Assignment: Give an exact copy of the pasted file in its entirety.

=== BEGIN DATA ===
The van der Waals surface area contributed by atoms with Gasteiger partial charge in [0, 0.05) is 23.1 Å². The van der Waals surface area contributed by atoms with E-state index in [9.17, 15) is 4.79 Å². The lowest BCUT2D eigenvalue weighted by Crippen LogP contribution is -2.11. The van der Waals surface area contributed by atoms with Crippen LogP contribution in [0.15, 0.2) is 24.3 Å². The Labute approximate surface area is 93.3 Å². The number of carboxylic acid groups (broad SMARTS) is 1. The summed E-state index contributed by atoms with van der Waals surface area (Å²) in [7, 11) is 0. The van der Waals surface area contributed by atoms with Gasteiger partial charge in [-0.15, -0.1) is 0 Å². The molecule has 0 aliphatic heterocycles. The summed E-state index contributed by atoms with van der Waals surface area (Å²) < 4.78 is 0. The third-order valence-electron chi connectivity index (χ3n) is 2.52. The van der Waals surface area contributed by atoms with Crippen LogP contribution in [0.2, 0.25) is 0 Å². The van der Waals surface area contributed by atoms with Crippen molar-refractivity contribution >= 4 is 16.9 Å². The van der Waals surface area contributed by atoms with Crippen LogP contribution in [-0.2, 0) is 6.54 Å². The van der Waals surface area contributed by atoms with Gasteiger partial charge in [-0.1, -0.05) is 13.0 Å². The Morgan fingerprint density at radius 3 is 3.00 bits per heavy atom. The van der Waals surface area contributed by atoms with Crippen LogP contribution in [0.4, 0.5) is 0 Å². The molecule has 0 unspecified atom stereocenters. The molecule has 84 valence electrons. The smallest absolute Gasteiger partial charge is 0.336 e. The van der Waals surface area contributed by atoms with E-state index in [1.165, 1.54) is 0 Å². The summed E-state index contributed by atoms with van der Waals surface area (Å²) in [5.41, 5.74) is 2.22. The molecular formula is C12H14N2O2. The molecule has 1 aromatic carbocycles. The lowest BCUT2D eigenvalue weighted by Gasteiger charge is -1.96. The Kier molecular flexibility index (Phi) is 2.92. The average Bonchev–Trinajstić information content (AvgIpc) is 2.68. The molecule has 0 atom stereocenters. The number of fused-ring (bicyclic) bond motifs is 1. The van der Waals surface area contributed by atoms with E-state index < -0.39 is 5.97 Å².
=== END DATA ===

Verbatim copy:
The van der Waals surface area contributed by atoms with Gasteiger partial charge in [0, 0.05) is 23.1 Å². The van der Waals surface area contributed by atoms with E-state index in [9.17, 15) is 4.79 Å². The lowest BCUT2D eigenvalue weighted by Crippen LogP contribution is -2.11. The van der Waals surface area contributed by atoms with Crippen LogP contribution in [0.15, 0.2) is 24.3 Å². The Labute approximate surface area is 93.3 Å². The number of carboxylic acid groups (broad SMARTS) is 1. The summed E-state index contributed by atoms with van der Waals surface area (Å²) in [7, 11) is 0. The van der Waals surface area contributed by atoms with Gasteiger partial charge in [-0.15, -0.1) is 0 Å². The molecule has 0 aliphatic heterocycles. The summed E-state index contributed by atoms with van der Waals surface area (Å²) < 4.78 is 0. The third-order valence-electron chi connectivity index (χ3n) is 2.52. The van der Waals surface area contributed by atoms with Crippen LogP contribution in [0.2, 0.25) is 0 Å². The van der Waals surface area contributed by atoms with Crippen molar-refractivity contribution >= 4 is 16.9 Å². The van der Waals surface area contributed by atoms with Crippen LogP contribution in [-0.2, 0) is 6.54 Å². The van der Waals surface area contributed by atoms with Gasteiger partial charge in [-0.1, -0.05) is 13.0 Å². The Morgan fingerprint density at radius 3 is 3.00 bits per heavy atom. The van der Waals surface area contributed by atoms with Crippen LogP contribution in [0.4, 0.5) is 0 Å². The molecule has 0 unspecified atom stereocenters. The molecule has 84 valence electrons. The smallest absolute Gasteiger partial charge is 0.336 e. The van der Waals surface area contributed by atoms with E-state index in [1.165, 1.54) is 0 Å². The summed E-state index contributed by atoms with van der Waals surface area (Å²) in [5.41, 5.74) is 2.22. The molecular formula is C12H14N2O2. The molecule has 1 aromatic carbocycles. The lowest BCUT2D eigenvalue weighted by Gasteiger charge is -1.96. The Kier molecular flexibility index (Phi) is 2.92. The average Bonchev–Trinajstić information content (AvgIpc) is 2.68. The molecule has 0 atom stereocenters. The number of fused-ring (bicyclic) bond motifs is 1. The van der Waals surface area contributed by atoms with E-state index < -0.39 is 5.97 Å².